"... it's what we do with that information that matters... "
In our capacity as data animators we often need to explain to our clients that what you see ISN'T always what you get, and that information isn't neutral; the meaning that you derive from it - and hence the actions that you take - depend on how that information is presented, and how you interact with, and explore, the information.
This is often hard for our audience to understand and, in some cases, they disagree with us - sometimes rigorously! Our challenge at times, therefore, is to convince an understandably skeptical audience that data and information are massively affected by context.
As such, we are always seeking new ways to explain the capabilities - and limitations - of human visual perception. This is a fast-evolving field, inspired by many disciplines including psychology, neuroscience and computer science, notably robotics and artificial intelligence.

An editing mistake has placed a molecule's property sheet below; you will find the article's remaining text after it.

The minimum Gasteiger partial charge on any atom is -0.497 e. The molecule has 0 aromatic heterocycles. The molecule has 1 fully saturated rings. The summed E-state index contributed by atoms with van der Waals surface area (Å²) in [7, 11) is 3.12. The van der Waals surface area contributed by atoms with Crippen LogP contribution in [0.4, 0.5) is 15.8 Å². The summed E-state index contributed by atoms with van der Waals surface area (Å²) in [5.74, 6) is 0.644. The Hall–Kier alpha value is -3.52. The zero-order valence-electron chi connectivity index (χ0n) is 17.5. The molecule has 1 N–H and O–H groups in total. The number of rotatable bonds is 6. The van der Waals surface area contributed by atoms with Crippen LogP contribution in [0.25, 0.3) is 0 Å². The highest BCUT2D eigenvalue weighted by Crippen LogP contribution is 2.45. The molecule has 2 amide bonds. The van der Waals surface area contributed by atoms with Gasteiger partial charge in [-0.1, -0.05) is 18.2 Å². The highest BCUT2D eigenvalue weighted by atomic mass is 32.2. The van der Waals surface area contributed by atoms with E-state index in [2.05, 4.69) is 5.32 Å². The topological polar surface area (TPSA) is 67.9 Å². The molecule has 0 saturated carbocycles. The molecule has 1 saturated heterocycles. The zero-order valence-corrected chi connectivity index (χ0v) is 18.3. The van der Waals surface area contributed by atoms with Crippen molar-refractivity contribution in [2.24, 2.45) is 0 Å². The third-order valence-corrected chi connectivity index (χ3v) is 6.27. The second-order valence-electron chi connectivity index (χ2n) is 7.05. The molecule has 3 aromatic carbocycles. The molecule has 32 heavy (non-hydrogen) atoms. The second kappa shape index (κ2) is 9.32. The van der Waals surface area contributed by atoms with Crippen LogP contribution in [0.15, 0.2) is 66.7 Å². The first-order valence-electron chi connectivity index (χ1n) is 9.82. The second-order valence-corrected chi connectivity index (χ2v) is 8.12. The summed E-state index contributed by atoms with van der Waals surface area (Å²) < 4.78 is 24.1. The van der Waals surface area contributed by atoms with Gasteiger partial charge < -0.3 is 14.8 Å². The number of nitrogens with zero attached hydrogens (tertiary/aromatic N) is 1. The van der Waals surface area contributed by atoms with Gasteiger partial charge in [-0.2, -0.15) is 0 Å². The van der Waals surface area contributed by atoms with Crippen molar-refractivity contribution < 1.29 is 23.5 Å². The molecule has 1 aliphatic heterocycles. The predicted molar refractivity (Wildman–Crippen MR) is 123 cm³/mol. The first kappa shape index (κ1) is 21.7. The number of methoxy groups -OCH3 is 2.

The TED talk below (TED talks being a favourite source of ours for stretching our thinking, and dipping our animator's toes in the waters of unknown subjects) illustrates beautifully how visual perception is utterly context-sensitive. Watch out for the headline of this blog, arriving at 4:28...
Even the most hardened skeptic has to agree that Beau Lotto presents plenty of evidence for both the sophistication, and frailty, of visual perception.
Now, perhaps it would be a good idea to remove the gradient background of that latest dashboard report?